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Muscular Skeletal Treatments

Muscular Skeletal Acupuncture
A deeper method of needling has been shown to be more effective for the treatment of pain associated with myofascial trigger points. Trigger points are hyperirritable spots in a palpable, taut band of skeletal muscle fibers. Nearly all myofascial points are acupuncture points.

Larger gauged needles are used with more stimulation and deeper penetration into the acupuncture points for painful conditions.

There is a better response in the release of trigger points when local twitch responses are elicited. After the muscle has finished twitching, the spontaneous electrical activity subsides and the pain and dysfunction decrease dramatically. This method was developed in 7th century by Chinese physician Sun Su-Mo, who inserted needles at points of pain, which he called Ah-Shi points.

Along side acupuncture massage, stretching, ischemic compression, gua sha and cupping methods are also used to assist blood flow and the removal of bound tissue and lactic acid build up in tight areas of the body.

We also recommend the use of our Far Infrared sauna alongside an acupuncture treatment.



Cupping is an ancient Chinese therapy in which heat is applied inside of a cup to create a vacuum, and when placed on the skin creates a suctioning affect. Through this process the cup draws up and holds the skin and superficial muscles inside the cup. Depending on the strength of the vacuum cupping can affect the body up to four inches into the tissue.

Cupping is applied to certain acupuncture points as well as to parts of the body that have been affected by pain.

This process removes stagnation of blood and the toxic burden of lactic acid in the muscle. It also opens the muscles and meridians so that blood and Qi can flow freely. These methods activates the lymphatic system, promotes blood circulation, releases toxins, clears visible veins and capillaries, improve the appearance of varicose veins and is good for deep tissue repair.

Cups are generally left in place for ten minutes. The skin will redden due to the congestion of blood flow. Some bruising on the skin is to be expected depending on the level of stagnation in the area. The bruising can last from 3 days to 2 weeks to clear.



Burning a herb known as mugwort (or moxa) above the skin is what is known as Moxibustion. Moxibustion creates a pleasant sensation of warmth by omitting far infrared (FIR) heat just like the sun.

When our bodies are heated by FIR rays the activity level of our atoms are increased and heat is generated. Research shows that FIR can literally alter the body’s basic biological functions by stimulating cellular metabolism which increases the body’s regenerative ability and helps restore the proper function of the nervous system. Healing and detoxification of the body is maximsed by far Infrared.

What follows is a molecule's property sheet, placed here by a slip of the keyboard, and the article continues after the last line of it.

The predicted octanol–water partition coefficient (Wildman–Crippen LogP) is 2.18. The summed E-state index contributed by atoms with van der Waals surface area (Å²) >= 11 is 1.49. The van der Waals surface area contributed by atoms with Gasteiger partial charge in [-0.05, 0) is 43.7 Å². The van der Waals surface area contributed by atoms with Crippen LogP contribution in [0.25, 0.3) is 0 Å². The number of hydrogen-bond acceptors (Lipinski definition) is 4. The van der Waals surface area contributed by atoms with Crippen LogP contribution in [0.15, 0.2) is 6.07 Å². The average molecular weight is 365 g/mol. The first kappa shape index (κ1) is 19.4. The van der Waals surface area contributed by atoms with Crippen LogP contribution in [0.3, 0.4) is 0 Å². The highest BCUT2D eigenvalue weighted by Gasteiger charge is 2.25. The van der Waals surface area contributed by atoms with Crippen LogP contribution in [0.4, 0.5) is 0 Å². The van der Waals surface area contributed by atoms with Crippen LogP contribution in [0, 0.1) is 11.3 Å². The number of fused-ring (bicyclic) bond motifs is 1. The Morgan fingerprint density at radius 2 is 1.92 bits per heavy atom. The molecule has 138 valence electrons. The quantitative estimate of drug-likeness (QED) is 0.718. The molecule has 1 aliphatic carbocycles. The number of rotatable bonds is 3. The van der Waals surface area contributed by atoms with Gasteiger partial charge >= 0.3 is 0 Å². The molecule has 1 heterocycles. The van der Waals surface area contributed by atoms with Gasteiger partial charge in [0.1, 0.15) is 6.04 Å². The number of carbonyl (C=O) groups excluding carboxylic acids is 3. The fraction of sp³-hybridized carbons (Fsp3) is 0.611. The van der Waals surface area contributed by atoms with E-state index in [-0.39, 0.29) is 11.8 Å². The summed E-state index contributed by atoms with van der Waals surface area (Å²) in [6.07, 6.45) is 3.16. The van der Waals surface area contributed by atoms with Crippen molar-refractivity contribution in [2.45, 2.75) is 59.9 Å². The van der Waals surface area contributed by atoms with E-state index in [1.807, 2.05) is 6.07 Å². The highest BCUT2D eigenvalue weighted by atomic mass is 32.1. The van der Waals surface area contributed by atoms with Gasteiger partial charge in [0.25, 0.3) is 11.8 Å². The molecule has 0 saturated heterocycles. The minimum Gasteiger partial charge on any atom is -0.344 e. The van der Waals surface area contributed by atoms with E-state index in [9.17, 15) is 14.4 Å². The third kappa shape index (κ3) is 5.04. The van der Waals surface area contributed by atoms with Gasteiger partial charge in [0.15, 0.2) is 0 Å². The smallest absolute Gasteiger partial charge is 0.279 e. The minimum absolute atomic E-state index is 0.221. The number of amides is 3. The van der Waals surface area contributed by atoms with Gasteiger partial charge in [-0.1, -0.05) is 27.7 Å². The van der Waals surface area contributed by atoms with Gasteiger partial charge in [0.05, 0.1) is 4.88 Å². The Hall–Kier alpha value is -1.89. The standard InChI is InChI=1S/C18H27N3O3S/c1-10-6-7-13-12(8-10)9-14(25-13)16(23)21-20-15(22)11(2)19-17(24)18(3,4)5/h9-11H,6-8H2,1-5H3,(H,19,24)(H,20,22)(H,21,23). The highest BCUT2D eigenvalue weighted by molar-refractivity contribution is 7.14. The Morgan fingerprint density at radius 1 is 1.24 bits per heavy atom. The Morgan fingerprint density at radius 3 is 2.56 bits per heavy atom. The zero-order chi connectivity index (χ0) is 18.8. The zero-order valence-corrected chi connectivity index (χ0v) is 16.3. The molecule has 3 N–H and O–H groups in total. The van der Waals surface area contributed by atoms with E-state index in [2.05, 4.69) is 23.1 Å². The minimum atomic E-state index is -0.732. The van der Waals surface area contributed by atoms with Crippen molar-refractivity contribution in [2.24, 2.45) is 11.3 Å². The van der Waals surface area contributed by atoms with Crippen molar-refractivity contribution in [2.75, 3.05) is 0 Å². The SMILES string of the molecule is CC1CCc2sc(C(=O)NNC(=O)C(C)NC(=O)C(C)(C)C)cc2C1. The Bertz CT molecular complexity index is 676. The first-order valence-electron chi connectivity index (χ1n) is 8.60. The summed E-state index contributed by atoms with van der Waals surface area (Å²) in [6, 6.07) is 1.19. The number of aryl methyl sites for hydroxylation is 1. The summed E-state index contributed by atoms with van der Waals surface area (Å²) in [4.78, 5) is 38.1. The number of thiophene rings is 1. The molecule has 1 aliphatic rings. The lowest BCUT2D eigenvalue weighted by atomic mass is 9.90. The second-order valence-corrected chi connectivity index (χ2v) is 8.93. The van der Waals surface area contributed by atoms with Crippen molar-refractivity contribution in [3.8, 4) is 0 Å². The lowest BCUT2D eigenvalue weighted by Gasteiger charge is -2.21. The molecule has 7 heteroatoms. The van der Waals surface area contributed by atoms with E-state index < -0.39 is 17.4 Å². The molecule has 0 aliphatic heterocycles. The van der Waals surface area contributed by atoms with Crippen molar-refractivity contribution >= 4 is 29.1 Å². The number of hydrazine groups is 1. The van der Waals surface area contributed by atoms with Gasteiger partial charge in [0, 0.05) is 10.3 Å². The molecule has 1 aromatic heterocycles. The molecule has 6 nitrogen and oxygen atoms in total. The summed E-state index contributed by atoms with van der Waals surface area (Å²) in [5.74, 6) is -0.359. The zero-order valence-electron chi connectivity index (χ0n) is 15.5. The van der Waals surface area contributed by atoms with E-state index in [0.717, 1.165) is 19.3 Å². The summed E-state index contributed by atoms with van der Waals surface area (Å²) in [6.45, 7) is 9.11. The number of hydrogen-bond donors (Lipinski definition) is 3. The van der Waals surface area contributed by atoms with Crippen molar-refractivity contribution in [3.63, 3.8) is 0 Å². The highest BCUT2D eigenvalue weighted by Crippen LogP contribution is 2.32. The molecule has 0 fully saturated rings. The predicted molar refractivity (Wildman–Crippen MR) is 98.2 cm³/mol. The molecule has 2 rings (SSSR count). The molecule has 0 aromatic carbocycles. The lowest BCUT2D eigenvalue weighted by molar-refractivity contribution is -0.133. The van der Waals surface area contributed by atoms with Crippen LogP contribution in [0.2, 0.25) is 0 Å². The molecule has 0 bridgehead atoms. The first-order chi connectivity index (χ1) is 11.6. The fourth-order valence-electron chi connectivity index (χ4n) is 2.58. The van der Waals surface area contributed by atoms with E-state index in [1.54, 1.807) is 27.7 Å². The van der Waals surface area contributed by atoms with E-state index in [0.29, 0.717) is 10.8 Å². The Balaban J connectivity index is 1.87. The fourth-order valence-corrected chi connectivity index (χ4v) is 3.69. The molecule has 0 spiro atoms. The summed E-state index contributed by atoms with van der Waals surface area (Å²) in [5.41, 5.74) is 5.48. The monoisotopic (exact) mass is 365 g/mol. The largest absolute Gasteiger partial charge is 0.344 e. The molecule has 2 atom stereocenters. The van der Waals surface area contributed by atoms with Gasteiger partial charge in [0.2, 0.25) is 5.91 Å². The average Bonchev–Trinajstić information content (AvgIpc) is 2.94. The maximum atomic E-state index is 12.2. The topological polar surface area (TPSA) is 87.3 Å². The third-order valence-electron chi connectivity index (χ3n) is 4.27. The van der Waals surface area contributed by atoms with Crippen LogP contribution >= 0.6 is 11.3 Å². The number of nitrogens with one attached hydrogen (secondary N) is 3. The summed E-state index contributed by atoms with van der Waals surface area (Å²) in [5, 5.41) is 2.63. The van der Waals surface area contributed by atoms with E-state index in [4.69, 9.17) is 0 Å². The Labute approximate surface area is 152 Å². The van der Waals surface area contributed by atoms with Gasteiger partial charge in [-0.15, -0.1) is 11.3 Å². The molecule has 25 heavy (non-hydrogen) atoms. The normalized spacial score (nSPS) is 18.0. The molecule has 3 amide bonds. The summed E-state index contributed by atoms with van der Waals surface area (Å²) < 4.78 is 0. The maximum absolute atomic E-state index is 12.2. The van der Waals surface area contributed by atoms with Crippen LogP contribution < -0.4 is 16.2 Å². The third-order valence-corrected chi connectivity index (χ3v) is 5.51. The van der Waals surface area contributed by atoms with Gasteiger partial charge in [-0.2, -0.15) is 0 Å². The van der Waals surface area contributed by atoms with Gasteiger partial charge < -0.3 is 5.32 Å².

From a Chinese Medical perspective burning moxa expels cold and warms the meridians, which leads to a smoother flow of blood and Qi.

Moxibustion is useful in a range of conditions such as:

  • Fertility issues
  • Turning breech babies
  • Pregnancy support
  • Painful menstruation
  • Lowered immunity
  • Asthma and the common cold
  • Arthritis and other joint problems
  • Digestive dysfunctions
  • Chronic tiredness/low energy

Moxa can be used as a stand-alone treatment but is typically used along side an acupuncture treatment.


Gua Sha (Spooning)

This healing technique is done with a round edged instrument, typically a ceramic or jade spoon. Deep pressure is used with the spoon to stroke over the skin causing cutaneous stimulation resulting in a large amount of blood to flow around the area.

Gua Sha removes blood stagnation; promote normal circulation and metabolic processes. It is used for painful muscular skeletal conditions, fever, URTI (upper respiratory tract infections), and any other symptoms of stagnant blood and qi.

If there is a lot of stuck blood in the area where Gua Sha is applied then the ‘Sha’ (toxins) will clear through a red petechiae, like a rash, with a discoloration of the skin to either purple or black, if it appears brown there maybe dryness or vacuity in the blood, and dark red indicates heat. The discoloration typically fades in one to three days, sometimes when there is severe blood stagnation in the area the discoloration can take two weeks to clear.